On Friday, Warbington reinforced his position in his statement to the AJC.

“I have requested all media inquiries received by city employees related to the police investigation be directed to me,” he said.

Gilovanni’s attorney said that Maj. Walker had pressured her to sign a memo just before the sexual harassment investigation report became public in late January. The memo written by Walker undercuts some of the claims in the report that blamed him for not doing more to stop the harassment. The memo said he didn’t know about some of the specific allegations that Gilovanni had told investigators about.

Buckley said his client signed the memo “under duress,” and that Gilovanni had reported other instances of inappropriate behavior to Walker.

Because of the gag order, Gilovanni has been unable to address the criticism and set the record straight, Buckley said.

“It’s been difficult for her to watch them make comments to the media while she’s not able to speak to anything that’s happened,” he said.

In an earlier interview, the city manager told the AJC he would not lift the gag order, despite the online vitriol Gilovanni faced.

“These are all personnel issues,” Warbington said.

A few days later, he allowed the acting chief to hold a press conference after learning the AJC was preparing to publish an article that would include Maj. Walker’s own history of sexual transgressions on the job.

Three years before Lawrenceville hired him to be second in command, Walker, who was married, was demoted at the Gwinnett County Sheriff’s Office over a long-term affair with a subordinate at that agency. Walker had sex with the woman in a county sheriff’s vehicle and inside county offices, according to an internal investigation.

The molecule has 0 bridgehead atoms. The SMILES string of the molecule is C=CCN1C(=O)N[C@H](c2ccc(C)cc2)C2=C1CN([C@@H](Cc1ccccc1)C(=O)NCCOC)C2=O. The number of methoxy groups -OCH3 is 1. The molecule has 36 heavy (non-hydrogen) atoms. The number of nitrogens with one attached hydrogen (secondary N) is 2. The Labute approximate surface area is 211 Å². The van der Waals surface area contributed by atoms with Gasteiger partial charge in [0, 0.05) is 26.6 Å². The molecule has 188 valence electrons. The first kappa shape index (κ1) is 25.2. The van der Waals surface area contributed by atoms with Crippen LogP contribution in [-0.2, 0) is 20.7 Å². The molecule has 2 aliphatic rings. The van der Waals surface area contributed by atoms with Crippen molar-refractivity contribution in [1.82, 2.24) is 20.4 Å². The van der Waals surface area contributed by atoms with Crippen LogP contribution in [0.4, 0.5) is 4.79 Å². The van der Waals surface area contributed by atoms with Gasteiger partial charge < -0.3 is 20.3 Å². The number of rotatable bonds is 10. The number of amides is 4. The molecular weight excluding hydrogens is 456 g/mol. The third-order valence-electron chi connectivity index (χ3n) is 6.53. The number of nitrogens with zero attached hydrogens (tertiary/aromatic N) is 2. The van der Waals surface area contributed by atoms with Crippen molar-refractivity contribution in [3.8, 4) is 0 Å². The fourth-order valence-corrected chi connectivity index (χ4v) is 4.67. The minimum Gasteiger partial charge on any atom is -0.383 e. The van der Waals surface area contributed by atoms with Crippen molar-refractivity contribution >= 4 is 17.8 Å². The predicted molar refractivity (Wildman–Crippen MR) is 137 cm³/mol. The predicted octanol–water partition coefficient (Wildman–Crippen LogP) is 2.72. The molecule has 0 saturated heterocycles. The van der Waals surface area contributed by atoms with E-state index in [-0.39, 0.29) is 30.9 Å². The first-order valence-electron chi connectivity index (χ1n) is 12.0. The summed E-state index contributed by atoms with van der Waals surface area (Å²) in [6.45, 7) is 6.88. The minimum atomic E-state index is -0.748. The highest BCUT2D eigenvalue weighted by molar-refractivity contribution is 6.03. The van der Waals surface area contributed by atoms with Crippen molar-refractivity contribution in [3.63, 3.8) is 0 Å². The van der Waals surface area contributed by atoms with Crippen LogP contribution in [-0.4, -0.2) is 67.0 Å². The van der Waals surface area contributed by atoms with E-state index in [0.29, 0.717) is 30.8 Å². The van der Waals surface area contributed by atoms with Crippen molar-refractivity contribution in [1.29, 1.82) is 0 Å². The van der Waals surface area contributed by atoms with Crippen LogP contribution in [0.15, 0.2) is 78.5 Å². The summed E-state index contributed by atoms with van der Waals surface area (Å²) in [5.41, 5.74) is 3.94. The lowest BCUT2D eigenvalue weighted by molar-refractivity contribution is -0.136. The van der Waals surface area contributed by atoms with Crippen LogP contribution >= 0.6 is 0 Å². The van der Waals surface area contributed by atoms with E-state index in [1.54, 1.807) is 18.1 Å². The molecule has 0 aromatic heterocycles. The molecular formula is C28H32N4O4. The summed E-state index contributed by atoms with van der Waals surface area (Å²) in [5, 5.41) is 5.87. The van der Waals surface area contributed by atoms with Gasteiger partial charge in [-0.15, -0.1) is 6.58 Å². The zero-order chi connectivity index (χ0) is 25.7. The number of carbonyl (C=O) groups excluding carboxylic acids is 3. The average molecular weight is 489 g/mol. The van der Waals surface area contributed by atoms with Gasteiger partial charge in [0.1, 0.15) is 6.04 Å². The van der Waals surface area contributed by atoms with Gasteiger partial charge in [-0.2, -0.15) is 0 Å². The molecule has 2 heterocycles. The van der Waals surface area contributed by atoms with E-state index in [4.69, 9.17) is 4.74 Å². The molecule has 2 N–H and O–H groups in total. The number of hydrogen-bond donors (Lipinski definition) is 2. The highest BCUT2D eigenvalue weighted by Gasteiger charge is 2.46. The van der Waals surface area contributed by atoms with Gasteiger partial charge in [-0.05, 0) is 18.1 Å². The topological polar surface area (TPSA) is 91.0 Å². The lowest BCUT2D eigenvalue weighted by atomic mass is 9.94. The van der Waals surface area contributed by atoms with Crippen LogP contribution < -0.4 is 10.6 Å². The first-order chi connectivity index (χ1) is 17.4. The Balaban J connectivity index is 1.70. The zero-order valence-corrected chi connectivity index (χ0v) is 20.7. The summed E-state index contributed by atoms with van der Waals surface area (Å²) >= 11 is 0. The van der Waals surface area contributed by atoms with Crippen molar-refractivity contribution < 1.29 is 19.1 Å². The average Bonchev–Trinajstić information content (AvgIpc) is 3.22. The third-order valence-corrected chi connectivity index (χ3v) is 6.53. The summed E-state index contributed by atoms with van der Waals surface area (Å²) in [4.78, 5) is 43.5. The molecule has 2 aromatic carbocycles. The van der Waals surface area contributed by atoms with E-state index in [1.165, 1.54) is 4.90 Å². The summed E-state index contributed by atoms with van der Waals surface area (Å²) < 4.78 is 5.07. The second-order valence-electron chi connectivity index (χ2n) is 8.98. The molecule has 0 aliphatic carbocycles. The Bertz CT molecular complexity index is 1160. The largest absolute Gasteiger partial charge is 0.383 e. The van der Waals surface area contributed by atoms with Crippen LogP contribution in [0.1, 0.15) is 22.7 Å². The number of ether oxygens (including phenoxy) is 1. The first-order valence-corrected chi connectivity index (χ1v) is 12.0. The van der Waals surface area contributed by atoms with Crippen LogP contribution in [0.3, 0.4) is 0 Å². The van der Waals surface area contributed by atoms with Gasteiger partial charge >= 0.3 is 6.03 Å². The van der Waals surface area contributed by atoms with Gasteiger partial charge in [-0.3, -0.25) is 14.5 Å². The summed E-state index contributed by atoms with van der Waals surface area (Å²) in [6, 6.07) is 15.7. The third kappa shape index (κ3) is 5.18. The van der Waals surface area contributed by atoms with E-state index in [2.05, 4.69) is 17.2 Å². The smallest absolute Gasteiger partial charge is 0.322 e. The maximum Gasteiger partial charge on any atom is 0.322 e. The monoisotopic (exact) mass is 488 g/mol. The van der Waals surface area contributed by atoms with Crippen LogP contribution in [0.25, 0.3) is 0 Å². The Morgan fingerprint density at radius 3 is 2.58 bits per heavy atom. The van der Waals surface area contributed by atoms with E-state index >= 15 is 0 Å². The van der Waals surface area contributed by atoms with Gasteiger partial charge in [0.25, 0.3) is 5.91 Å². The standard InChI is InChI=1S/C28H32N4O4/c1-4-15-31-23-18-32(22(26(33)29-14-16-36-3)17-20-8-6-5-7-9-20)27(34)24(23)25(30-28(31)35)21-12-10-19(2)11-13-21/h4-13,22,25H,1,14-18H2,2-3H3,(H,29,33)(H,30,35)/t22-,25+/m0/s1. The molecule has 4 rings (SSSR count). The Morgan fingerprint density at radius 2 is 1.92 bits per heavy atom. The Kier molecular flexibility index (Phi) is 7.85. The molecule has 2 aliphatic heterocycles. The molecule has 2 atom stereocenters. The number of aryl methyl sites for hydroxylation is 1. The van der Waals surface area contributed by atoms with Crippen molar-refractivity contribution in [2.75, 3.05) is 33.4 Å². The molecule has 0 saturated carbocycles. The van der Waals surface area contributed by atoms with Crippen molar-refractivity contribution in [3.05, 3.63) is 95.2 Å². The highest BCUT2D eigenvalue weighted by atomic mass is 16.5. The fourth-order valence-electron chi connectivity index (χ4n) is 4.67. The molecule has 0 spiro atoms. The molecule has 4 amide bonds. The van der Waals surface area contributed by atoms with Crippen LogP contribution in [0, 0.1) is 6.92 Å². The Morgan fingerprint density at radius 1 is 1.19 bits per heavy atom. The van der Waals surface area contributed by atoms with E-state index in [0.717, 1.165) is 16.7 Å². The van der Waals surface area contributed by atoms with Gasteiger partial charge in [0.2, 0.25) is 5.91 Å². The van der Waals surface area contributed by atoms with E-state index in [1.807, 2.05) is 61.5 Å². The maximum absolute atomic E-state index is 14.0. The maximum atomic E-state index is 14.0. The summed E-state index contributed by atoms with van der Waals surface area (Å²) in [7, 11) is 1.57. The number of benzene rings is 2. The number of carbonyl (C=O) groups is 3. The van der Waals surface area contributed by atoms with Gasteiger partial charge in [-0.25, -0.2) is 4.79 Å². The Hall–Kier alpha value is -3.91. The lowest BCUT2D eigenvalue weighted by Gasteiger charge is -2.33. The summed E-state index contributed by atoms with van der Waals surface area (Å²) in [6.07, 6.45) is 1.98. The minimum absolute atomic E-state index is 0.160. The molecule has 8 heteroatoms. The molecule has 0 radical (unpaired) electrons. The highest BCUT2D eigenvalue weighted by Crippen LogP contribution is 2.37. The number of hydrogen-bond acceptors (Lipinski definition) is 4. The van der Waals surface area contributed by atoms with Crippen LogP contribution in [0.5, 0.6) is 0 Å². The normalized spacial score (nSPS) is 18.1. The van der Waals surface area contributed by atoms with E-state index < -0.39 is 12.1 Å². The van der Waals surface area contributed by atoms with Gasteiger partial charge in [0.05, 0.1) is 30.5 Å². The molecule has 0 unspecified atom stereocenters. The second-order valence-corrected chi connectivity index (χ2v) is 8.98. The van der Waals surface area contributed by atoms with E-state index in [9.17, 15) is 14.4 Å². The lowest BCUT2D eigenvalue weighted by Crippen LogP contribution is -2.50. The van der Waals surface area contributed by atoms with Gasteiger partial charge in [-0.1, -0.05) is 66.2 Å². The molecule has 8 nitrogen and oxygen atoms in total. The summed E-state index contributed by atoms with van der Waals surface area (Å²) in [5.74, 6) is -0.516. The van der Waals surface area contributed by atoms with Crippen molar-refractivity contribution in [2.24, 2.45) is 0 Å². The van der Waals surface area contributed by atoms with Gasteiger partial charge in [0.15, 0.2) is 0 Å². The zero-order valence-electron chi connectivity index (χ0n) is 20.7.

Both Warbington and Walker earlier this month asked the AJC not to publish this information. On Feb. 10, Walker called a press conference at headquarters to publicly acknowledge the affair before the AJC published its report. He said he was there to “move us forward” and to try to bring an end to the news stories about the agency’s struggles.

“We need our community with us, but in order for us to heal, we’ve got to stop having the (news) reports,” he said.

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When Lawrenceville Acting Police Chief Myron Walker held a press conference at headquarters on Feb. 10, Mayor David Still (center) and City Manager Chuck Warbington stood at his side. Meanwhile, a captain who came forward with sexual harassment allegations fears being fired if she speaks publicly. (Curt Yeomans / Gwinnett Daily Post)